Divergences in Private Law

Divergences in Private Law

by Andrew Robertson, Michael Tilbury

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Overview

This book is a study of doctrinal and methodological divergence in the common law of obligations. It explores particular departures from the common law mainstream and the causes and effects of those departures. Some divergences can be justified on the basis of a need to adapt the common law of contract, torts, equity and restitution to local circumstances, or to bring them into conformity with local values. More commonly, however, doctrinal or methodological divergence simply reflects different approaches to common problems, or different views as to what justice or policy requires in particular circumstances. In some instances divergent methodologies lead to substantially the same results, while in others particular causes of action, defences, immunities or remedies recognised in one jurisdiction but not another undoubtedly produce different outcomes. Such cases raise interesting questions as to whether ultimate appellate courts should be slow to abandon principles that remain well accepted throughout the common law world, or cautious about taking a uniquely divergent path.

The chapters in this book were originally presented at the Seventh Biennial Conference on the Law of Obligations held in Hong Kong in July 2014. A separate collection, entitled The Common Law of Obligations: Divergence and Unity (ISBN: 9781782256564), is also being published.

Product Details

ISBN-13: 9781782256618
Publisher: Bloomsbury Publishing
Publication date: 01/28/2016
Sold by: Barnes & Noble
Format: NOOK Book
Pages: 392
File size: 681 KB

About the Author

Andrew Robertson is Professor of Law and Director of Studies for Private Law at Melbourne Law School in the University of Melbourne.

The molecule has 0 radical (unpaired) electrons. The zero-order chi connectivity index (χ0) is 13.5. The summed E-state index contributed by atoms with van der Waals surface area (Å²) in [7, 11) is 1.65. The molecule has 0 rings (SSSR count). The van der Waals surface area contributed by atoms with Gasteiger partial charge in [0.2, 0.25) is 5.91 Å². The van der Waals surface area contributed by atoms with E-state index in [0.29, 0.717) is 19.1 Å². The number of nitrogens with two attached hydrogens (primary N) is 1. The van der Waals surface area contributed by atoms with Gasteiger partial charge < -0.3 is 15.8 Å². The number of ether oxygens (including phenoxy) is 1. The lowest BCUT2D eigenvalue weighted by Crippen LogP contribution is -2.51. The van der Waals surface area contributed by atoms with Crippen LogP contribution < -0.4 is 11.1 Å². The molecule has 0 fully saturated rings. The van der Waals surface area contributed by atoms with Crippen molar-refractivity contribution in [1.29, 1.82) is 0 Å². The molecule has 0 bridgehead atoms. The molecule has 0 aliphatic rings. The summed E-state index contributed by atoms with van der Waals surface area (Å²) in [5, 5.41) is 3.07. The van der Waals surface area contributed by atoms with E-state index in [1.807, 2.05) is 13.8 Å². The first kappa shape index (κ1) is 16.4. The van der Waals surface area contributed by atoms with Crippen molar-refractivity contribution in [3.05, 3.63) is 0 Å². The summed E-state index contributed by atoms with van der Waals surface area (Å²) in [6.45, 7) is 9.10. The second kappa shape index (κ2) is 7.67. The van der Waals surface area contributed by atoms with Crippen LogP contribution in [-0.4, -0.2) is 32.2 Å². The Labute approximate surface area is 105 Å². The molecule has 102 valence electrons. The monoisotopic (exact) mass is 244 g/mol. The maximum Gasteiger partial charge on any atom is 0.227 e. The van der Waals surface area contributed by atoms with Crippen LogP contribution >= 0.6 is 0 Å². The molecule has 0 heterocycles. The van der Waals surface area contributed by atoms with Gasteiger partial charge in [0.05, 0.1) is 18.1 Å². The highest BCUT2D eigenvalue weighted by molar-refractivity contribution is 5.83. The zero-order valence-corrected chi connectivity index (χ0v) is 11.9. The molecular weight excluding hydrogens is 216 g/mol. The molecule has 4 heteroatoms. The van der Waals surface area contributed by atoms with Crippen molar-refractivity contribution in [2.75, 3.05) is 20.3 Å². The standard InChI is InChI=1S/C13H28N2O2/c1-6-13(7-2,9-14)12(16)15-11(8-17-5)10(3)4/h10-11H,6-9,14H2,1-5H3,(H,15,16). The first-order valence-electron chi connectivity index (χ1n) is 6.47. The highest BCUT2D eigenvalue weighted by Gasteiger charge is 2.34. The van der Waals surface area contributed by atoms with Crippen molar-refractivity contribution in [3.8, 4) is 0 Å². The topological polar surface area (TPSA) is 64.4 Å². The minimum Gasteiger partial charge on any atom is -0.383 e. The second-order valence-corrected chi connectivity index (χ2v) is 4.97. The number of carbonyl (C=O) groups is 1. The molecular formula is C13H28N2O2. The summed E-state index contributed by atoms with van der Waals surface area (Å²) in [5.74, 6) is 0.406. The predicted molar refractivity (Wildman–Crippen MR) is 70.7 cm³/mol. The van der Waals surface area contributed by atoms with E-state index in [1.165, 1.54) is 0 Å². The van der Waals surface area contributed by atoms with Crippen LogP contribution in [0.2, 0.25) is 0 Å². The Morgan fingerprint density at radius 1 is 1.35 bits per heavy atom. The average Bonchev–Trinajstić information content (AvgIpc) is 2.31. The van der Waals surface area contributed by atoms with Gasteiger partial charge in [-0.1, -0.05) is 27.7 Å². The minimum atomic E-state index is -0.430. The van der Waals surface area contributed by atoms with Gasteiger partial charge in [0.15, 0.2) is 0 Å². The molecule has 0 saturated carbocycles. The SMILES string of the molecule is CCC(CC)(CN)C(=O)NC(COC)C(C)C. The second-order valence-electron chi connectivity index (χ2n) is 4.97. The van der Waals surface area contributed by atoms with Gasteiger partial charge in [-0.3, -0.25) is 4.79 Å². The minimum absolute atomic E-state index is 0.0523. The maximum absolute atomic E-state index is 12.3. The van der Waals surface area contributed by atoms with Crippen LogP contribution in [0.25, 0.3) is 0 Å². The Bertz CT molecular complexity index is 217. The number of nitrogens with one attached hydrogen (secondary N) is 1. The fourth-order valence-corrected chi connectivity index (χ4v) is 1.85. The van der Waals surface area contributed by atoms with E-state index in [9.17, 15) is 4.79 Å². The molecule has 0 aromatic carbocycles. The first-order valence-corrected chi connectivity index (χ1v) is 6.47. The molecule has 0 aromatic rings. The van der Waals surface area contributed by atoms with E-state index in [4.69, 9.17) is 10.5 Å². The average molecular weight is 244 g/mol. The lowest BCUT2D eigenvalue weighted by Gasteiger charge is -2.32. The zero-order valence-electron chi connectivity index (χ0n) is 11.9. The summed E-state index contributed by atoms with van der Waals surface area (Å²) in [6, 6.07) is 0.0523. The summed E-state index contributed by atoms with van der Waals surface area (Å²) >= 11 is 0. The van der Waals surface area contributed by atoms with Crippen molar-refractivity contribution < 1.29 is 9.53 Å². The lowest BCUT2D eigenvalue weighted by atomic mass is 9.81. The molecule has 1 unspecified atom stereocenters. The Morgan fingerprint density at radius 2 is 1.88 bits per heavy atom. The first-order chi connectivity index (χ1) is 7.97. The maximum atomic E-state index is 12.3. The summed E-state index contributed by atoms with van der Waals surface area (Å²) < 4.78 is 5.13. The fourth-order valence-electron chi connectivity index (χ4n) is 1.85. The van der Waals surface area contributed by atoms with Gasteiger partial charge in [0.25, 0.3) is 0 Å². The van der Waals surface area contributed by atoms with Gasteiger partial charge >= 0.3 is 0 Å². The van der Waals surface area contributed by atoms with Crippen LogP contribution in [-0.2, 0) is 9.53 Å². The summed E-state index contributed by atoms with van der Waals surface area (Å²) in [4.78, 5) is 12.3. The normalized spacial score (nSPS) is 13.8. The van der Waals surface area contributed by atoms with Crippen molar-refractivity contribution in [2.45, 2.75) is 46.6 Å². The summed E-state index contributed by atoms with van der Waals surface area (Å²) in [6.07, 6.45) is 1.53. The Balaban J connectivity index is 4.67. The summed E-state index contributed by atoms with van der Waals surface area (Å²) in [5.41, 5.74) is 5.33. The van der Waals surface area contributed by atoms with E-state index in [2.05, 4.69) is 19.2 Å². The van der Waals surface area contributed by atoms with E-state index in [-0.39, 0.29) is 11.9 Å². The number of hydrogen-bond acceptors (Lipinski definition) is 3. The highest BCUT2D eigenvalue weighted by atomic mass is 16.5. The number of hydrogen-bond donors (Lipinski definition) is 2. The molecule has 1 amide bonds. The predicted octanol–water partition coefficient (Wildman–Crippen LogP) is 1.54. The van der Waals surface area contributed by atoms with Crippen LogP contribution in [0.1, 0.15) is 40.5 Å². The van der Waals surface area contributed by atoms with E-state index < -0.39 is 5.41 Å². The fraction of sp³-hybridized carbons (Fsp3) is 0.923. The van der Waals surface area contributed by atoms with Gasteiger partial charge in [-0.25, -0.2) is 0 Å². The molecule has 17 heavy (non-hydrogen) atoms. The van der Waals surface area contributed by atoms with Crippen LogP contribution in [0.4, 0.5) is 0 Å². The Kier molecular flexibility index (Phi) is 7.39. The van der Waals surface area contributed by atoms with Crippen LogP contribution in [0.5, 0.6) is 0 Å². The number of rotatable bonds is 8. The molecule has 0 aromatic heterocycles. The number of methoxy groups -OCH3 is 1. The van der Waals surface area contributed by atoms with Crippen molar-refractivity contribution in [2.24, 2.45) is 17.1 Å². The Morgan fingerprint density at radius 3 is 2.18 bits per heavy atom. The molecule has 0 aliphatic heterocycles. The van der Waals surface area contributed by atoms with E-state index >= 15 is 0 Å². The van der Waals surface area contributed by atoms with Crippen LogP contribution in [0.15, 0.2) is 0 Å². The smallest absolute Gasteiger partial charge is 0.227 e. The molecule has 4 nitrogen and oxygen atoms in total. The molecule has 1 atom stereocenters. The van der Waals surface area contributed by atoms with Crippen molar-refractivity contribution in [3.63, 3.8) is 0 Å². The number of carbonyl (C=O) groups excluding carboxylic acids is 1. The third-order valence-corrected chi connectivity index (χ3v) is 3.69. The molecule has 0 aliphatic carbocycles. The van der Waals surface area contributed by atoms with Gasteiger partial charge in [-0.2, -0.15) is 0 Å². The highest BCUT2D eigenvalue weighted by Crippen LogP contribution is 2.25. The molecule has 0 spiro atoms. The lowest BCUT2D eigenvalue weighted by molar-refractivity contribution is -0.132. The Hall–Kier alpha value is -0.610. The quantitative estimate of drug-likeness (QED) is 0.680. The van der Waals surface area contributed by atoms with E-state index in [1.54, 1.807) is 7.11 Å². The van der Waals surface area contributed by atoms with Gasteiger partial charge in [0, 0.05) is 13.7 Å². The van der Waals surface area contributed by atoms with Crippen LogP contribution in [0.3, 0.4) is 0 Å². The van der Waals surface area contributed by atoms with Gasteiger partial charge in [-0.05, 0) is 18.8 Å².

Michael Tilbury is a Professorial Fellow at Melbourne Law School, formerly Kerry Holdings Professor in Private Law at the Faculty of Law in the University of Hong Kong.
Andrew Robertson is Professor of Law at the University of Melbourne.
Michael Tilbury is a Professorial Fellow at Melbourne Law School, formerly Kerry Holdings Professor in Private Law at the Faculty of Law in the University of Hong Kong.

Table of Contents

1. Why Diverge?
Andrew Robertson and Michael Tilbury
2. Proximity: Divergence and Unity
Andrew Robertson
3. Canada's Common Law, Quebec's Civil Law and the Threshold of Actionable: Mental Harm Following Tortious Conduct
Louise Bélanger-Hardy
4. 'Pure Economic Loss' and Defective Buildings
Sarah Green and Paul S Davies
5. Divergence and Convergence in the Tort of Public Nuisance
JW Neyers
6. Defamation on the Internet
Robert Ribeiro
7. Convergence and Divergence: The Law of Non-Delegable Duties in Australia and the United Kingdom
Neil Foster
8. The Scope of the Rule Against Contractual Penalties: A New Divergence
Sirko Harder
9. Rights Restricting Remedies
Robert Stevens
10. The Methods and Madness of Unjust Enrichment
Zoë Sinel
11. Recovery of Non-Gratuitously Conferred Benefit Under Section 70 of the Indian Contract Act 1872
Alvin W-L See
12. Revisiting Canada's Approach to Fiduciary Relationships
Erika Chamberlain
13. The Presumptions of Resulting Trust and Advancement Under Singapore Law: Localisation, Nationalism and Beyond
Man Yip
14. Divergence in the Australian and English Law of Undue Influence: Vacillation or Variance?
Robyn Honey
15. Whose Conscience? Unconscionability in the Common Law of Obligations
Graham Virgo
16. Form and Substance in Equitable Remedies
Stephen A Smith

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